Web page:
Ever wonder whyou like to visit some websites over another? How some have features that are more intuitive or enjoyable to read? This isn’t the result of a guessing game, it’s the hard work of people like Billy Carlson, the Director of User Experience at Threadless.com.
What is Threadless?
Threadless is an online retailer. We sell mostly t-shirts, but other products like iPhone cases, wall art. But our unique business model is that we are crowd sourced design. So, anyone in the world can submit their design to our website, and then our community of over three million users will go on the site and vote for their favorite design with a score between 1-5. Each week, there’s a new set of submissions up for seven days, and then at the end of each cycle, the top vote-getting design gets printed and sold on our website.
We are very community-focused, and we’re focused on not only our customers, but our artist base. And we’re very unique in the way that we try to do as much as we can to promote our artists and find the best way for them to monetize their artwork. For example, we currently have a whole line of greeting cards at Target. So we’re trying to branch away from not only Threadless.com, but trying to find great outlets for independent artists to monetize their artwork.
As we all know, a website is really the digital storefront for an organization in the e-commerce industry. Therefore, ease of use, the customer experience, and usability have to be really on point. What are your tips for improving these features to increase the pleasure experienced by your customers, so that they keep coming back and will be loyal and satisfied with their experience?
We’re very lucky, because we have a very vocal fan base of customers and artists. We hear a lot of feedback from them through our social media channels and they also email us. We have a huge forum on our website that gets so much use; there are so many users on there discussing what we do.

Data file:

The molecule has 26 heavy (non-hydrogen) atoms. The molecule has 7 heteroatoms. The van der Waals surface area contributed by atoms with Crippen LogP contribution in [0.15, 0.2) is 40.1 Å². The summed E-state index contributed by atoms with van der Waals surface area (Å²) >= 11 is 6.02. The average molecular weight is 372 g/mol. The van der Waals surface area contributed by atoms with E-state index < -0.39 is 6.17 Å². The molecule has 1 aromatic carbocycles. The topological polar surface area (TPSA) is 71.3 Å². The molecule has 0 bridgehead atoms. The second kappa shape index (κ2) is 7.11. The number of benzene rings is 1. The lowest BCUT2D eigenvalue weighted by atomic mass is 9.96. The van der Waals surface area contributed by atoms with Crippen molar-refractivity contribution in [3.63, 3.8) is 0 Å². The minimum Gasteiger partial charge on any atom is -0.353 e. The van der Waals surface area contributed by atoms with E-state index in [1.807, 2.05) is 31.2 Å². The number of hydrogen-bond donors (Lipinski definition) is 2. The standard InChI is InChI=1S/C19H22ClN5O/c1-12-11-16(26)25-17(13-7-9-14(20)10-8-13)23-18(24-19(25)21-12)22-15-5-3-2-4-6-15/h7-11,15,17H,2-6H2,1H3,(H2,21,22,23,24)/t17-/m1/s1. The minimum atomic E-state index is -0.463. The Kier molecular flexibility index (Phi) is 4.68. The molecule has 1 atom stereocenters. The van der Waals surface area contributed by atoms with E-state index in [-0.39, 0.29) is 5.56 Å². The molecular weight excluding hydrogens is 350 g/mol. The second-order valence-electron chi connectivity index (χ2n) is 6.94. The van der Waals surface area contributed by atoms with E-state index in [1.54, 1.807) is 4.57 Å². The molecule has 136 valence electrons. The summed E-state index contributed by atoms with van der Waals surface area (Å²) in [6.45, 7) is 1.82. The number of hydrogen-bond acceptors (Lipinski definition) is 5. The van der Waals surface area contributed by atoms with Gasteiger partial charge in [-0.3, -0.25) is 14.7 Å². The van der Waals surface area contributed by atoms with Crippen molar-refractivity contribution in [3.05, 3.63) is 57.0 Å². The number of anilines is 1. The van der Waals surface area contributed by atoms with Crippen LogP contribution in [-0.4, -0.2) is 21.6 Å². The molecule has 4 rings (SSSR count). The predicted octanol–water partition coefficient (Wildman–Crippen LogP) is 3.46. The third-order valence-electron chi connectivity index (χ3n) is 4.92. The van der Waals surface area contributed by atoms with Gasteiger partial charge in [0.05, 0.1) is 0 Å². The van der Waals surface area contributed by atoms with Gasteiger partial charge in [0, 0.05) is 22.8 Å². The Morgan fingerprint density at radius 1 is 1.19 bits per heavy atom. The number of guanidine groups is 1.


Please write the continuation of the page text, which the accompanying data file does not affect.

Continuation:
But on top of that, we also like to do usability tests; A/B tests for ideas. For example, we redesigned our homepage because we found that we had a promotional slider at the front and center, like many sites do, but users were not waiting to see the other slides, so it was sort of a waste. It was also very engineering-heavy. So we had the idea of the slider, we were taking a lot of time to support it with graphics and more and then when we redesigned it, we listened to our analytics from Google and also what our customers were telling us and we totally redesigned the homepage to be more effective. There are a lot of different areas that explain different parts of the website so it’s not just commerce-focused, it tells the customer about the artist and it gives the artist a chance to shine and hopefully to give them a little more promotion.
We try to listen and then learn. I think it’s pretty simple, but I think it’s also important to never stop iterating on a design. You should work on a design, analyze it, keep tweaking it and don’t stop. Don’t feel like it’s ever finished, I guess.
That leads me into my follow-up question, which is: how do you know when it’s time to update your user interface? And with these updates or these changes, and you mentioned that it was kind of engineering-heavy, how do you not throw off the functionality or what people are used to?
Yeah, that’s interesting. I think we’re always involved in a part of our site. And so, we worked heavily on the homepage for a while at the beginning of this year, and we’ve moved to other parts. And what we like to do is kind of cycle through.
So for instance, we spend a lot of time focusing on a section of the site and will continually do so. We will cycle through the entire site once annually to do major overhauls, but not every eighteen months. It’s typically, again, not only is it us determining if we would like to redesign something, maybe we don’t like the interface anymore. But we’ll listen to our customers and watch what their behavior is, and see if a design is the solution to fixing a usability. Sometimes it’s text-based, Using the proper words can really help change how a page is viewed by a user. A good example of that is that we redesigned our main navigation and titles of our sections our website in the fall of 2012. It was really marketing-heavy and called “make, pick, play, and shop.” But we found that a lot of our users didn’t really understand the difference between picking and shopping. The lesson learned was that sometimes, using clear, actionable copy is the best way to go. Sometimes you want to be a little fun, and sometimes you just need to get right to the point.